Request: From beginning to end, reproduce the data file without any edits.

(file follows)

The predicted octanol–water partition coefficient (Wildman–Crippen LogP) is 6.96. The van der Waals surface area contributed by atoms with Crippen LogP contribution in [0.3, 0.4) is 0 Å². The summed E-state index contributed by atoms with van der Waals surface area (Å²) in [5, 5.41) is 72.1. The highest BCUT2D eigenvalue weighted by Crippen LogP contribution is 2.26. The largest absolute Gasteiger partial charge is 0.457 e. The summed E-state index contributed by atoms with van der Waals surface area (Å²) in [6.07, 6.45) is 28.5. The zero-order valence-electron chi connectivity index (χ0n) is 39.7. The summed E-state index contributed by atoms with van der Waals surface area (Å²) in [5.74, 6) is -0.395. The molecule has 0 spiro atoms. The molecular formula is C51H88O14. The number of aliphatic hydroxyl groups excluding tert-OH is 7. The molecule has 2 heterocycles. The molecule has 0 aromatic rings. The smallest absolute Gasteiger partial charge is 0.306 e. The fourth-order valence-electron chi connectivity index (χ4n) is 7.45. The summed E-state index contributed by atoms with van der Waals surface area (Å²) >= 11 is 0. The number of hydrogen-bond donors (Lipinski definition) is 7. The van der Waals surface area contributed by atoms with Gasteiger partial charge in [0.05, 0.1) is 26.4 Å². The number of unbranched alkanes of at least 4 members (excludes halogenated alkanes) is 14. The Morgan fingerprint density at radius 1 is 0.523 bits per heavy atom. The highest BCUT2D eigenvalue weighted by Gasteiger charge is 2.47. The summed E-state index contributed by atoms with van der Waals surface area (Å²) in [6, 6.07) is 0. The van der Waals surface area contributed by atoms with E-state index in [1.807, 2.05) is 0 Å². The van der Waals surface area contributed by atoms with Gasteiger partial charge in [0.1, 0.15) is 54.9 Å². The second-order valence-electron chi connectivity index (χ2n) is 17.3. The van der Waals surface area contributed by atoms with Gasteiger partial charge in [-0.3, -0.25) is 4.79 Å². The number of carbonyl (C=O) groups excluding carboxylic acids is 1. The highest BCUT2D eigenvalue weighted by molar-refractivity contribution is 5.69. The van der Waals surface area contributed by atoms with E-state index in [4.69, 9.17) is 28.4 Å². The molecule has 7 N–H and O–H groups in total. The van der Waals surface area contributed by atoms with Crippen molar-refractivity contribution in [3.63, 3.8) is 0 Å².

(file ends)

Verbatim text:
The predicted octanol–water partition coefficient (Wildman–Crippen LogP) is 6.96. The van der Waals surface area contributed by atoms with Crippen LogP contribution in [0.3, 0.4) is 0 Å². The summed E-state index contributed by atoms with van der Waals surface area (Å²) in [5, 5.41) is 72.1. The highest BCUT2D eigenvalue weighted by Crippen LogP contribution is 2.26. The largest absolute Gasteiger partial charge is 0.457 e. The summed E-state index contributed by atoms with van der Waals surface area (Å²) in [6.07, 6.45) is 28.5. The zero-order valence-electron chi connectivity index (χ0n) is 39.7. The summed E-state index contributed by atoms with van der Waals surface area (Å²) in [5.74, 6) is -0.395. The molecule has 0 spiro atoms. The molecular formula is C51H88O14. The number of aliphatic hydroxyl groups excluding tert-OH is 7. The molecule has 2 heterocycles. The molecule has 0 aromatic rings. The smallest absolute Gasteiger partial charge is 0.306 e. The fourth-order valence-electron chi connectivity index (χ4n) is 7.45. The summed E-state index contributed by atoms with van der Waals surface area (Å²) >= 11 is 0. The number of hydrogen-bond donors (Lipinski definition) is 7. The van der Waals surface area contributed by atoms with Gasteiger partial charge in [0.05, 0.1) is 26.4 Å². The number of unbranched alkanes of at least 4 members (excludes halogenated alkanes) is 14. The Morgan fingerprint density at radius 1 is 0.523 bits per heavy atom. The highest BCUT2D eigenvalue weighted by Gasteiger charge is 2.47. The summed E-state index contributed by atoms with van der Waals surface area (Å²) in [6, 6.07) is 0. The van der Waals surface area contributed by atoms with E-state index in [1.807, 2.05) is 0 Å². The van der Waals surface area contributed by atoms with Gasteiger partial charge in [0.1, 0.15) is 54.9 Å². The second-order valence-electron chi connectivity index (χ2n) is 17.3. The van der Waals surface area contributed by atoms with Gasteiger partial charge in [-0.3, -0.25) is 4.79 Å². The number of carbonyl (C=O) groups excluding carboxylic acids is 1. The highest BCUT2D eigenvalue weighted by molar-refractivity contribution is 5.69. The van der Waals surface area contributed by atoms with E-state index in [4.69, 9.17) is 28.4 Å². The molecule has 7 N–H and O–H groups in total. The van der Waals surface area contributed by atoms with Crippen molar-refractivity contribution in [3.63, 3.8) is 0 Å².